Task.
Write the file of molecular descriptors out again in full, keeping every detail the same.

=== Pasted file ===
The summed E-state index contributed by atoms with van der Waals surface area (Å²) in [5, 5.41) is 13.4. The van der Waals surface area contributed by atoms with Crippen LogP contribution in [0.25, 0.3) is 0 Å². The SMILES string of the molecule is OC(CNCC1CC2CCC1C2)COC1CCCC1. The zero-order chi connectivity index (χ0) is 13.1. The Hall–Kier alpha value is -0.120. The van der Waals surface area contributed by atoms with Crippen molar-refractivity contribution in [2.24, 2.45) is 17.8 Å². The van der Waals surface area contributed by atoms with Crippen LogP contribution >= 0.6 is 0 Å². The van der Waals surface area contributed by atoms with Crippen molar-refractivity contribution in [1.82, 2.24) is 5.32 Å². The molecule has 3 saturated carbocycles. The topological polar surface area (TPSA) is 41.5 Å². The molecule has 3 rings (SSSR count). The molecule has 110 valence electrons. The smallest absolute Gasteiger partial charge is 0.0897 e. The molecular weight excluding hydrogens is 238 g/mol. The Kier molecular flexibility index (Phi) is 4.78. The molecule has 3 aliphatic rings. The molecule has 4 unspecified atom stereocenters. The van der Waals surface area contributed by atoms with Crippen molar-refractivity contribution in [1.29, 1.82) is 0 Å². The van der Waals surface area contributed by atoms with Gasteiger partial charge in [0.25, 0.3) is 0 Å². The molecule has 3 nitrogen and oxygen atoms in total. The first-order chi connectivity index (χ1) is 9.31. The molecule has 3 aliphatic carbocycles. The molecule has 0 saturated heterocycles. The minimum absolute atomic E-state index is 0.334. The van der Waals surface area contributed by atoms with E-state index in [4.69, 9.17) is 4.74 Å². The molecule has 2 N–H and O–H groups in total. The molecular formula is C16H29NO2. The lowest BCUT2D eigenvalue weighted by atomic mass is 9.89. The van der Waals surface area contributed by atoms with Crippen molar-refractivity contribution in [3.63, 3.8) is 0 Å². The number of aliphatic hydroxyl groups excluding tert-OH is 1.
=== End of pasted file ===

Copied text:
The summed E-state index contributed by atoms with van der Waals surface area (Å²) in [5, 5.41) is 13.4. The van der Waals surface area contributed by atoms with Crippen LogP contribution in [0.25, 0.3) is 0 Å². The SMILES string of the molecule is OC(CNCC1CC2CCC1C2)COC1CCCC1. The zero-order chi connectivity index (χ0) is 13.1. The Hall–Kier alpha value is -0.120. The van der Waals surface area contributed by atoms with Crippen molar-refractivity contribution in [2.24, 2.45) is 17.8 Å². The van der Waals surface area contributed by atoms with Crippen LogP contribution >= 0.6 is 0 Å². The van der Waals surface area contributed by atoms with Crippen molar-refractivity contribution in [1.82, 2.24) is 5.32 Å². The molecule has 3 saturated carbocycles. The topological polar surface area (TPSA) is 41.5 Å². The molecule has 3 rings (SSSR count). The molecule has 110 valence electrons. The smallest absolute Gasteiger partial charge is 0.0897 e. The molecular weight excluding hydrogens is 238 g/mol. The Kier molecular flexibility index (Phi) is 4.78. The molecule has 3 aliphatic rings. The molecule has 4 unspecified atom stereocenters. The van der Waals surface area contributed by atoms with Crippen molar-refractivity contribution in [1.29, 1.82) is 0 Å². The van der Waals surface area contributed by atoms with Gasteiger partial charge in [0.25, 0.3) is 0 Å². The molecule has 3 nitrogen and oxygen atoms in total. The first-order chi connectivity index (χ1) is 9.31. The molecule has 3 aliphatic carbocycles. The molecule has 0 saturated heterocycles. The minimum absolute atomic E-state index is 0.334. The van der Waals surface area contributed by atoms with E-state index in [4.69, 9.17) is 4.74 Å². The molecule has 2 N–H and O–H groups in total. The molecular formula is C16H29NO2. The lowest BCUT2D eigenvalue weighted by atomic mass is 9.89. The van der Waals surface area contributed by atoms with Crippen molar-refractivity contribution in [3.63, 3.8) is 0 Å². The number of aliphatic hydroxyl groups excluding tert-OH is 1.